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What: Historic mill site (first recorded 1439)
Where: GL6 7QN   A46 Stroud/Cheltenham/Gloucester main road
Then: Variety of uses as a mill site - cloth, corn, brewery, brickmakers
Now: A number of businesses now occupy the site including an antique centre (previously a sofa company) and the Royal Mail (new depot building, formerly Great Mills). Many of the old buildings survive.

Salmon's Mill is first recorded in 1439, when it was held of the manor of Painswick by William Bliss. In the 16th and 17th centuries it was a fulling-mill, owned and worked by the Fletcher family. Edmund Fletcher rebuilt the timber-framed mill house in stone at the end of the 16th century. Today, the house survives, surrounded by 19th and 20th century industrial buildings, and has datestones of 1593 and 1607.

Later, the mill was sometimes used for corn and sometimes for cloth. By 1749, the mill was being worked by John Pinfold, clothier, and in 1786, it comprised both fulling and corn mills with a dyehouse attached. It was being worked as a corn mill by William Drew in 1820 and a malthouse was recorded there in 1822. It belonged soon afterwards to the Marling family of clothiers, who leased it to Messrs. Biddell & Bishop.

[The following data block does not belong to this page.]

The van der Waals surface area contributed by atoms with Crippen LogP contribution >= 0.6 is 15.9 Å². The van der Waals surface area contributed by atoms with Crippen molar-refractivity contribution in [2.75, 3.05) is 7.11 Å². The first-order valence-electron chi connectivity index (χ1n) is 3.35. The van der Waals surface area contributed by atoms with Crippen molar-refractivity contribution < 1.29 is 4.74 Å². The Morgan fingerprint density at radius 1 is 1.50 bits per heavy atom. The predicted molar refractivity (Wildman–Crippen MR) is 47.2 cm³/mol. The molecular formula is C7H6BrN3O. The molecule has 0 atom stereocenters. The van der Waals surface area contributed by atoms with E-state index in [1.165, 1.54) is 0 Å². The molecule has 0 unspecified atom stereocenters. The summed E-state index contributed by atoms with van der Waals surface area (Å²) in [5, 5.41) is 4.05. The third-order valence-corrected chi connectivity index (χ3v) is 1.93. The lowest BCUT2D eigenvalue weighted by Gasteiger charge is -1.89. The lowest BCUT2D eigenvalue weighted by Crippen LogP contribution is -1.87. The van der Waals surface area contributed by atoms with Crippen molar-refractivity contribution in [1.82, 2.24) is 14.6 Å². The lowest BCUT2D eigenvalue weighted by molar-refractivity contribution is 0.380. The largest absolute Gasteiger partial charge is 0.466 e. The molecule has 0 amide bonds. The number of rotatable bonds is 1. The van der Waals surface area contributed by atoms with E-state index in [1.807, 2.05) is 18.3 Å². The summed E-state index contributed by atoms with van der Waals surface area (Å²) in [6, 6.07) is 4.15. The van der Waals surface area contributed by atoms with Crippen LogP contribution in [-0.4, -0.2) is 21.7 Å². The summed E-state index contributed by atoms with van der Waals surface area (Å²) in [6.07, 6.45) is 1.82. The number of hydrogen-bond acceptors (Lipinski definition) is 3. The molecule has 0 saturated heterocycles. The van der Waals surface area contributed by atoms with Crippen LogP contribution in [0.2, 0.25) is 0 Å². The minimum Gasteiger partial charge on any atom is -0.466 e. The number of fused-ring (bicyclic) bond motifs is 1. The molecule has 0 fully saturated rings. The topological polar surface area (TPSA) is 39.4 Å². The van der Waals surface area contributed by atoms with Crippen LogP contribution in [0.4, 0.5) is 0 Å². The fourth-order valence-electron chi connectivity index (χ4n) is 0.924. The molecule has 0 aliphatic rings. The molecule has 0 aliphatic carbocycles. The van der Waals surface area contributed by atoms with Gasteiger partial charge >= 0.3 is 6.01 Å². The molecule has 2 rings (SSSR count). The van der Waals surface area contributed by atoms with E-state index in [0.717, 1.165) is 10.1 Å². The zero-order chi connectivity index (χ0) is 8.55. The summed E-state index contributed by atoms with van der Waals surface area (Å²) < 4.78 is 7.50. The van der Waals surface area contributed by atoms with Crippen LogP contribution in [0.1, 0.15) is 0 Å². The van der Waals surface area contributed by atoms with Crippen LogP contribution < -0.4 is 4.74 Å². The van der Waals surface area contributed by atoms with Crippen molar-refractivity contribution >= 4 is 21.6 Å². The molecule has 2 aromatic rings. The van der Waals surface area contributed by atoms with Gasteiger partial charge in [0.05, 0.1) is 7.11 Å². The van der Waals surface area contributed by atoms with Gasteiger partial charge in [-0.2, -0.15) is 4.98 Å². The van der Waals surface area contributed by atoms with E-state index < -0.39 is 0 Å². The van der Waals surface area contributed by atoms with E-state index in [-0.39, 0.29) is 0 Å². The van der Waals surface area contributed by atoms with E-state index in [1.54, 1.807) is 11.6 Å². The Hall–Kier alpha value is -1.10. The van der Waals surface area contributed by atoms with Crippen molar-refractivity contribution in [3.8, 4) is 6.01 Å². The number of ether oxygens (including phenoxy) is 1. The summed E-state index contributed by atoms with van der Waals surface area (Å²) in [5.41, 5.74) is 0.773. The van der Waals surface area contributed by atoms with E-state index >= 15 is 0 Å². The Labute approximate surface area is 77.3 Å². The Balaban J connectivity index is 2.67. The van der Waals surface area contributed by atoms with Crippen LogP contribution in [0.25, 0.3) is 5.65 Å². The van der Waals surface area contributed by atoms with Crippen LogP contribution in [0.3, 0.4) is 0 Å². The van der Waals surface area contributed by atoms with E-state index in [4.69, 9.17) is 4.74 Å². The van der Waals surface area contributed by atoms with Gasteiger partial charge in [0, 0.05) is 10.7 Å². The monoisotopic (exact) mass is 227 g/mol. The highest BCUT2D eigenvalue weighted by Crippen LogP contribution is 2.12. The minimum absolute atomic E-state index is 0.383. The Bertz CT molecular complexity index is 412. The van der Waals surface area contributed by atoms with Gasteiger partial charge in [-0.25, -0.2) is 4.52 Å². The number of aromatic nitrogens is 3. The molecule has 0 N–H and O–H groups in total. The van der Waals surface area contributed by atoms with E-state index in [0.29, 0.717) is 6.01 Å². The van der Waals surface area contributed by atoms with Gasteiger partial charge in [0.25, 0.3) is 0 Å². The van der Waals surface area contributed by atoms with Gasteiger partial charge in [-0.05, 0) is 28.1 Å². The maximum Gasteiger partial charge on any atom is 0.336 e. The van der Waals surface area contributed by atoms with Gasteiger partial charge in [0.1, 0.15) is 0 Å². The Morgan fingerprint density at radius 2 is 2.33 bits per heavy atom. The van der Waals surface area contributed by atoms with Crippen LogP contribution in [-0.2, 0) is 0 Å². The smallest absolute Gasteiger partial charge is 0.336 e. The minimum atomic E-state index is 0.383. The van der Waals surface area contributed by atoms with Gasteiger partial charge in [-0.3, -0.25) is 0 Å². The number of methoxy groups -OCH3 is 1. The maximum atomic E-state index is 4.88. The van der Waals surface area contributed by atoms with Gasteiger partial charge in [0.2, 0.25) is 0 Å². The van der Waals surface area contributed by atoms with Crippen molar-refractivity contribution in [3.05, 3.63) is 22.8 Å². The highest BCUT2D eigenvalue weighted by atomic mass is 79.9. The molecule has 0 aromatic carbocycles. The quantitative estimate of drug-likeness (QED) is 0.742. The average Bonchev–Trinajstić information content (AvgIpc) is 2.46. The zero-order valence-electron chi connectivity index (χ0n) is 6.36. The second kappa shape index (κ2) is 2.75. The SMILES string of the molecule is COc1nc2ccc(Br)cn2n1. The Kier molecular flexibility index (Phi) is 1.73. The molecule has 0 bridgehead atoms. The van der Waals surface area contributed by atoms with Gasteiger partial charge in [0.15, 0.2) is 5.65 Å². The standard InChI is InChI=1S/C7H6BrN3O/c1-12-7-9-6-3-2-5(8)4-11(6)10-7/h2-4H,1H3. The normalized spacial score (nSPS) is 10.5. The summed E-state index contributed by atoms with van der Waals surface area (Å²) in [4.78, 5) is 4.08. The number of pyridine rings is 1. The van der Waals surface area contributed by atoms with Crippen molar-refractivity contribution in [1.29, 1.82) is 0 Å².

A new phase in the life of the site began in 1855, when N.S. Marling leased the mill to Thomas Godsell, brewer and maltster, who worked it as a corn mill in conjunction with his brewing business in the 1870s. A brickyard and kilns were also built on the site at this time. The brewery business, later called Godsell & Sons, expanded rapidly, and the site also included a distillery from the early 20th century.

The firm was taken over by the Stroud Brewery Co. in 1928, and in 1934 the mill was demolished and replaced by a brick beer-bottling factory. Malting ceased in 1967 and the beer-bottling plant closed two years later. Whitbreads Ltd., who had acquired the Stroud Brewery Co., then used it as a storage depot for some years, and in 1972 about 100 people were employed there.  The former malthouse and several other 18th and 19th century buildings survive.

Revised 2018 EMW

From January 2016, this website is managed by Stroud Local History Society